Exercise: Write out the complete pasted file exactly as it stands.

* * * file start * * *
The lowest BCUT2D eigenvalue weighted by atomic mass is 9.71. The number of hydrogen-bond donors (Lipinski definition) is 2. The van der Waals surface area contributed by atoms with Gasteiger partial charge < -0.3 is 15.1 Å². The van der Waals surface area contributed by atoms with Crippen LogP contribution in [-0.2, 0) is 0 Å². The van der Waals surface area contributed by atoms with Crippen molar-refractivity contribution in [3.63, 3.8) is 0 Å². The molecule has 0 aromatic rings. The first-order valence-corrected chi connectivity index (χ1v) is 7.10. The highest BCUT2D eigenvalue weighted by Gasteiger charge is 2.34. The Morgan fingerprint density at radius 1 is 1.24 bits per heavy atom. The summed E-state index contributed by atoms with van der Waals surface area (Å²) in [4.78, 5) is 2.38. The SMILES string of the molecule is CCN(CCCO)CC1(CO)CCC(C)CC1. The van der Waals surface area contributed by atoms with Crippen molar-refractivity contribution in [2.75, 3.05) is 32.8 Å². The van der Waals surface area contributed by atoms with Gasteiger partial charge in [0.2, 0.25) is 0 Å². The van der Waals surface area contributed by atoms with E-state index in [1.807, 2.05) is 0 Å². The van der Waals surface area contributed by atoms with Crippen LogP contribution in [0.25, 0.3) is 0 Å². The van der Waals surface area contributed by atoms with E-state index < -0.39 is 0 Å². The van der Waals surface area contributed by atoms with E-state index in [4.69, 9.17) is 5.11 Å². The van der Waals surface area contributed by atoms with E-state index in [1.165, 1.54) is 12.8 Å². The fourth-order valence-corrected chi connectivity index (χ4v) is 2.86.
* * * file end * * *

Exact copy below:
The lowest BCUT2D eigenvalue weighted by atomic mass is 9.71. The number of hydrogen-bond donors (Lipinski definition) is 2. The van der Waals surface area contributed by atoms with Gasteiger partial charge < -0.3 is 15.1 Å². The van der Waals surface area contributed by atoms with Crippen LogP contribution in [-0.2, 0) is 0 Å². The van der Waals surface area contributed by atoms with Crippen molar-refractivity contribution in [3.63, 3.8) is 0 Å². The molecule has 0 aromatic rings. The first-order valence-corrected chi connectivity index (χ1v) is 7.10. The highest BCUT2D eigenvalue weighted by Gasteiger charge is 2.34. The Morgan fingerprint density at radius 1 is 1.24 bits per heavy atom. The summed E-state index contributed by atoms with van der Waals surface area (Å²) in [4.78, 5) is 2.38. The SMILES string of the molecule is CCN(CCCO)CC1(CO)CCC(C)CC1. The van der Waals surface area contributed by atoms with Crippen molar-refractivity contribution in [2.75, 3.05) is 32.8 Å². The van der Waals surface area contributed by atoms with Gasteiger partial charge in [0.2, 0.25) is 0 Å². The van der Waals surface area contributed by atoms with E-state index in [1.807, 2.05) is 0 Å². The van der Waals surface area contributed by atoms with Crippen LogP contribution in [0.25, 0.3) is 0 Å². The van der Waals surface area contributed by atoms with E-state index < -0.39 is 0 Å². The van der Waals surface area contributed by atoms with E-state index in [4.69, 9.17) is 5.11 Å². The van der Waals surface area contributed by atoms with E-state index in [1.165, 1.54) is 12.8 Å². The fourth-order valence-corrected chi connectivity index (χ4v) is 2.86.